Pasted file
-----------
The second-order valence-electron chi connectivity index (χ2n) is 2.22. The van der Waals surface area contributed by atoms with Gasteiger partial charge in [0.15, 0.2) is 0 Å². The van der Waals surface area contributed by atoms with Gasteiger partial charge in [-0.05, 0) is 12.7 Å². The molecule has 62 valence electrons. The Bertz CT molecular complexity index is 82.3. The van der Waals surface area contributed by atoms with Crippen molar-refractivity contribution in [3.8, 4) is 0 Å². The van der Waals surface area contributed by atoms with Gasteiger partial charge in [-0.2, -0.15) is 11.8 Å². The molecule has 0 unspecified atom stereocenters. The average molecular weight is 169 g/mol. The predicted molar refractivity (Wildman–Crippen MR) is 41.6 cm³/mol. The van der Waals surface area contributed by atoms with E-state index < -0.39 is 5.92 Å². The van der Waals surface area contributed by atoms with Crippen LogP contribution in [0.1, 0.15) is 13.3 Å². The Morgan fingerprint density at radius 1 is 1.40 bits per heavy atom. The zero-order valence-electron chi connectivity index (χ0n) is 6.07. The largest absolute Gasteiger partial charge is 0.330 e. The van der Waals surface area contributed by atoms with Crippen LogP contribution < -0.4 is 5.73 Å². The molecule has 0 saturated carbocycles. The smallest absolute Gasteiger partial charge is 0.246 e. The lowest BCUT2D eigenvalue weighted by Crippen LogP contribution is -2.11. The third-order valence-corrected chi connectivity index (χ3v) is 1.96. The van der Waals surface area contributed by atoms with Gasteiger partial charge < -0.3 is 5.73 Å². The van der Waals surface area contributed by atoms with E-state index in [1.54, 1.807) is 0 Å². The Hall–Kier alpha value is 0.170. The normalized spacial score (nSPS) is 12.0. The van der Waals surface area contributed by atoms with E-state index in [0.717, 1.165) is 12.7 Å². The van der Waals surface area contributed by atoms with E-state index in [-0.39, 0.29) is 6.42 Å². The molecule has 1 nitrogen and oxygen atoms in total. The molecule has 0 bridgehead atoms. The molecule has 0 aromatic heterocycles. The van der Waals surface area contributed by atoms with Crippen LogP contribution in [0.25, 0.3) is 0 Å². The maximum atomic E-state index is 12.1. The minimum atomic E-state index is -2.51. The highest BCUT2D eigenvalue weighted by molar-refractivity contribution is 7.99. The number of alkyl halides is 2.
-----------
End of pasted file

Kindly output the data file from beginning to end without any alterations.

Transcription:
The second-order valence-electron chi connectivity index (χ2n) is 2.22. The van der Waals surface area contributed by atoms with Gasteiger partial charge in [0.15, 0.2) is 0 Å². The van der Waals surface area contributed by atoms with Gasteiger partial charge in [-0.05, 0) is 12.7 Å². The molecule has 62 valence electrons. The Bertz CT molecular complexity index is 82.3. The van der Waals surface area contributed by atoms with Crippen molar-refractivity contribution in [3.8, 4) is 0 Å². The van der Waals surface area contributed by atoms with Gasteiger partial charge in [-0.2, -0.15) is 11.8 Å². The molecule has 0 unspecified atom stereocenters. The average molecular weight is 169 g/mol. The predicted molar refractivity (Wildman–Crippen MR) is 41.6 cm³/mol. The van der Waals surface area contributed by atoms with E-state index < -0.39 is 5.92 Å². The van der Waals surface area contributed by atoms with Crippen LogP contribution in [0.1, 0.15) is 13.3 Å². The Morgan fingerprint density at radius 1 is 1.40 bits per heavy atom. The zero-order valence-electron chi connectivity index (χ0n) is 6.07. The largest absolute Gasteiger partial charge is 0.330 e. The van der Waals surface area contributed by atoms with Crippen LogP contribution < -0.4 is 5.73 Å². The molecule has 0 saturated carbocycles. The smallest absolute Gasteiger partial charge is 0.246 e. The lowest BCUT2D eigenvalue weighted by Crippen LogP contribution is -2.11. The third-order valence-corrected chi connectivity index (χ3v) is 1.96. The van der Waals surface area contributed by atoms with Gasteiger partial charge < -0.3 is 5.73 Å². The van der Waals surface area contributed by atoms with E-state index in [1.54, 1.807) is 0 Å². The Hall–Kier alpha value is 0.170. The normalized spacial score (nSPS) is 12.0. The van der Waals surface area contributed by atoms with E-state index in [0.717, 1.165) is 12.7 Å². The van der Waals surface area contributed by atoms with E-state index in [-0.39, 0.29) is 6.42 Å². The molecule has 1 nitrogen and oxygen atoms in total. The molecule has 0 bridgehead atoms. The molecule has 0 aromatic heterocycles. The van der Waals surface area contributed by atoms with Crippen LogP contribution in [0.25, 0.3) is 0 Å². The maximum atomic E-state index is 12.1. The minimum atomic E-state index is -2.51. The highest BCUT2D eigenvalue weighted by molar-refractivity contribution is 7.99. The number of alkyl halides is 2.